Many churches are employing creative strategies and using a range of multimedia methodologies to bridge the generation gap and attract new congregants.
To learn a bit more about the use of creative "showmanship" in worship, Worship Facilities caught up with Eric Bramlett, creative arts director of Naperville, IL-based Community Christian Church. The Q&A below is an edited version of that exchange.
Alison Istnick: Your creative worship programs have had significant impact. What motivates this artistic style? Is it a turn away from traditional church?
BRAMLETT: I didn't rebel from traditional church. It wasn't because I hated hymns. I mean, my wife and I sang in a choir in a traditional church. Basically, for me as a theater guy, I was marrying the two things that I love: the practice of theater and staging and my relationship with Jesus. It was a perfect match. But it wasn't a rebellion. I wasn't saying, "Church is terrible, and we need to do something awesome."
AI: So, what was the motivation?
BRAMLETT: Teaching is an art. So is music. But if you're exclusively depending on two art forms to reach people, I think that's not enough.
We [churches] tend to play kind of the same music. We're not ridiculously eclectic. So, we've got this style of music we're putting forward. We've got this style of teaching we're putting forward. I just think there are more colors in the box.
I want to encourage churches to brainstorm big and think big about the ways in which art can inspire their attenders to find their way back to God. I think about comedy, drama, dance, fine art, visual arts, painting on stage. You know? That's what gets my heart beating fast. I want there to be more options for people to brainstorm differently and to think more aggressively about art and how it shows up in the church.
AI: How out-of-the-box should a church's artistic style be?
BRAMLETT: I do think you want something that's familiar. So what if our music sounded like U2 in the 2000s and sounded like Coldplay in 2005? I think that's fine. That's not offensive to me. I don't have a bent like, " We have to be changing the culture not imitating the culture." I mean, the culture is what it is, and we can either use it to benefit us or pretend like it doesn't exist. You're going to be influenced regardless. Even if our men and women are writing original songs, there are influences are out there.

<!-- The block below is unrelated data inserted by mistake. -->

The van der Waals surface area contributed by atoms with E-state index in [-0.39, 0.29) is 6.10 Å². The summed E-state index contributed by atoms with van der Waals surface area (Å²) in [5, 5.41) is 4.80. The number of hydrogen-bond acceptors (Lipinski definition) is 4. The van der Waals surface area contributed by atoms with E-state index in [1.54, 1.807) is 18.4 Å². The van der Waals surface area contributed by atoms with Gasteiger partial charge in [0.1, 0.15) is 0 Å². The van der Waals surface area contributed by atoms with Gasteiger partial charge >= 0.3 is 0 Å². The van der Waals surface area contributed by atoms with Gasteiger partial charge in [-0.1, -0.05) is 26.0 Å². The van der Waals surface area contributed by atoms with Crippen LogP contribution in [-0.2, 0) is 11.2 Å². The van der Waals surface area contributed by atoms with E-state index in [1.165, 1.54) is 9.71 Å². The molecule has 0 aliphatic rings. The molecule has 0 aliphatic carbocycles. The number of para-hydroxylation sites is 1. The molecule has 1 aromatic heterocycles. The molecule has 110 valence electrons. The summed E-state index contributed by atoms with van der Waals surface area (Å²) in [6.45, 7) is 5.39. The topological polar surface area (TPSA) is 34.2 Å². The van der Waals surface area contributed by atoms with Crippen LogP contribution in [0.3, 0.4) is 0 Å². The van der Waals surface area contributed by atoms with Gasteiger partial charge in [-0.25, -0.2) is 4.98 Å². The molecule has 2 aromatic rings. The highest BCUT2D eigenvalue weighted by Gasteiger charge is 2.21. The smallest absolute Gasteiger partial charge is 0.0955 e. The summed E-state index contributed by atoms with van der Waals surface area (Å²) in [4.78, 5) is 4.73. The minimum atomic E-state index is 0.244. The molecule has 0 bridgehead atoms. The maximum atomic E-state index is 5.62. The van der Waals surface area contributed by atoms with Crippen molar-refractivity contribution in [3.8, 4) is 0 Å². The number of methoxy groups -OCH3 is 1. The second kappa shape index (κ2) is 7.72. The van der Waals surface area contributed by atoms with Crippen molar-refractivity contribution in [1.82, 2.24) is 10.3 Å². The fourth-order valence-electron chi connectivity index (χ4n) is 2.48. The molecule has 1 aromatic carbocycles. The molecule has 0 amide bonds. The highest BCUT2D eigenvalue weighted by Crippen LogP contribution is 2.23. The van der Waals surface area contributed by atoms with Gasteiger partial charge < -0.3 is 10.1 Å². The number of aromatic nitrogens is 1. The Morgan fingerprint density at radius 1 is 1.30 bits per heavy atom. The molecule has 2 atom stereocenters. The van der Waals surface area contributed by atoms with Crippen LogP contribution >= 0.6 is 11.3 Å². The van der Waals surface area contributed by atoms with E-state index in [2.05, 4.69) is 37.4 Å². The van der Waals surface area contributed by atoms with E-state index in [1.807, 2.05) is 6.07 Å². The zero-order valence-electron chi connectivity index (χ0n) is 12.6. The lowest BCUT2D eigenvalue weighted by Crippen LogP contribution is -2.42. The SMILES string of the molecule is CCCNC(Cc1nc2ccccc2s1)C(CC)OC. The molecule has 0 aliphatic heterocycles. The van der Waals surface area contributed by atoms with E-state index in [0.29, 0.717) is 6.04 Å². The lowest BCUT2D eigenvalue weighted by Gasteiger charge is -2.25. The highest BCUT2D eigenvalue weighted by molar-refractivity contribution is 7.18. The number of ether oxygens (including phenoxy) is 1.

AI: What about multisite churches? Do you recommend they duplicate creative services?
BRAMLETT: We used to be like that. When we had five campuses back in the day, we had identical services. I think for smaller numbers, that's a good thing. I would encourage that method as long as you can stay on line and on point. The longer you can be of one voice, the better.
But I think there's a breaking point where you just aren't able to do it anymore. We have one campus, for example, that is bilingual. We have another campus that is made up of 55-and-over seniors. We have another campus that's very multicultural, very urban. You have to embrace those differences.
AI: How do the technical arts fit into the whole picture?
BRAMLETT: To me, the technical arts require this beautiful combination of being able to be very prominent while invisible. It's like asking, "How do you create mood and define a space without broadcasting to everyone that's what you're doing?"
AI: Do you have tricks of the trade for that?
BRAMLETT: It can take a lot of money to be that subtle. It's not as simple as just going without some things. If you're going to use things [employ technology and effects], you have to not let people see the man behind the curtain. You have to be a little more judicious with your moments. There are some great toys out there, but we don't always play with all the toys all at once.
I think it's all about picking moments. You've got rock and roll lighting, but you don't have to be running those lights full out on every song. Ask yourself, "What's the moment of this service?"
The technical artist has a responsibility to tell the story just as much as the person on stage singing or speaking. If those groups of people can be aligned on what the moment of the service is, they can actually work together toward that.
AI: What advice would you give a 300- to 500-seat church looking to invest in technology arts?
BRAMLETT: The most important thing is to be in the space you're in. If you're designing that space, then you're working with some professionals that will be able to scale it out for you.
As you're working with the contractors and designers, I would just encourage churches to be aware of what the possibilities are and to do everything possible set up structures so they can expand.
When I first started doing digital video, I thought mini-DVD was it. I believed, "This is digital, it's never going to downgrade like VCRs." But then there was HD mini-DVD. And then there was 720 and then 1080. Now, there's 4k.
So, even if you can't support the latest gear, I would encourage churches to address the infrastructure so it can expand.
GEOFFREY OLDMIXON, a freelance writer and editor, contributed to this report.